By Bernie Bell
I was thinking – I need to find some peace. And I was thinking of W.B. Yeats’ poem ‘Lake Isle of Innisfree’.
I can’t ‘arise and go’ to Innisfree, but I can go to Stenness, and ‘hear lake-water lapping with low sounds by the shore.’
The Lake Isle of Innisfree
By William Butler Yeats
I will arise and go now, and go to Innisfree,
And a small cabin build there, of clay and wattles made:
Nine bean-rows will I have there, a hive for the honey-bee;
And live alone in the bee-loud glade.
And I shall have some peace there, for peace comes dropping slow,
Dropping from the veils of the morning to where the cricket sings;
There midnight’s all a glimmer, and noon a purple glow,
And evening full of the linnet’s wings.
I will arise and go now, for always night and day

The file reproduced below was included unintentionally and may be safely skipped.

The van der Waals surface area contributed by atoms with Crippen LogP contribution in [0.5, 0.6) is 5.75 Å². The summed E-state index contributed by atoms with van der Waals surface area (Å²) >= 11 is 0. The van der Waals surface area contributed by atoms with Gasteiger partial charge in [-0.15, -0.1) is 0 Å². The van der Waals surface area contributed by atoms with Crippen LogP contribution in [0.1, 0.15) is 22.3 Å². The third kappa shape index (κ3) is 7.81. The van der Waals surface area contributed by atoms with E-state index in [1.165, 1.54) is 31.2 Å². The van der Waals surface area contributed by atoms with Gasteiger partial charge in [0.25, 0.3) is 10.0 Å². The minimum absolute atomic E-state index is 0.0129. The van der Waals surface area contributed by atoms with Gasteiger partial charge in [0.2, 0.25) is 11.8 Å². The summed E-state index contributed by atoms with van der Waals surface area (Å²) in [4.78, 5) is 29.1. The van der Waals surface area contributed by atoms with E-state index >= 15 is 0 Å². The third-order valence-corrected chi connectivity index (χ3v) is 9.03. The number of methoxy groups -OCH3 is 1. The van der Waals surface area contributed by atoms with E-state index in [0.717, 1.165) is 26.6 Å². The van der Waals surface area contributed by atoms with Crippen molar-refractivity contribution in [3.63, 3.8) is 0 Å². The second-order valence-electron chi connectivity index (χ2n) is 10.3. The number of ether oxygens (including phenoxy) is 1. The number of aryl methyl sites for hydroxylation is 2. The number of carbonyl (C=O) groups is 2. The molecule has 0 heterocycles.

I hear lake water lapping with low sounds by the shore;
While I stand on the roadway, or on the pavements grey,
I hear it in the deep heart’s core.
My favourite poem by my favourite poet
Many years ago – and I mean many – well over 40, I knew someone who had a recording of Yeats reciting this. Can you imagine it? It rolled off his tongue. Sometimes I try to recite it in the same way – Mike hears me and thinks ‘Yeats is in the house.”
That would be a bit worrying – a fine poet, but a bit worryingly weird.
Hey – this time it’s me that had a close encounter – kind of.
And there’s ‘The Stolen Child’ –
“Come away, O human child!
To the waters and the wild
With a faery, hand in hand,
For the world’s more full of weeping than you can understand.”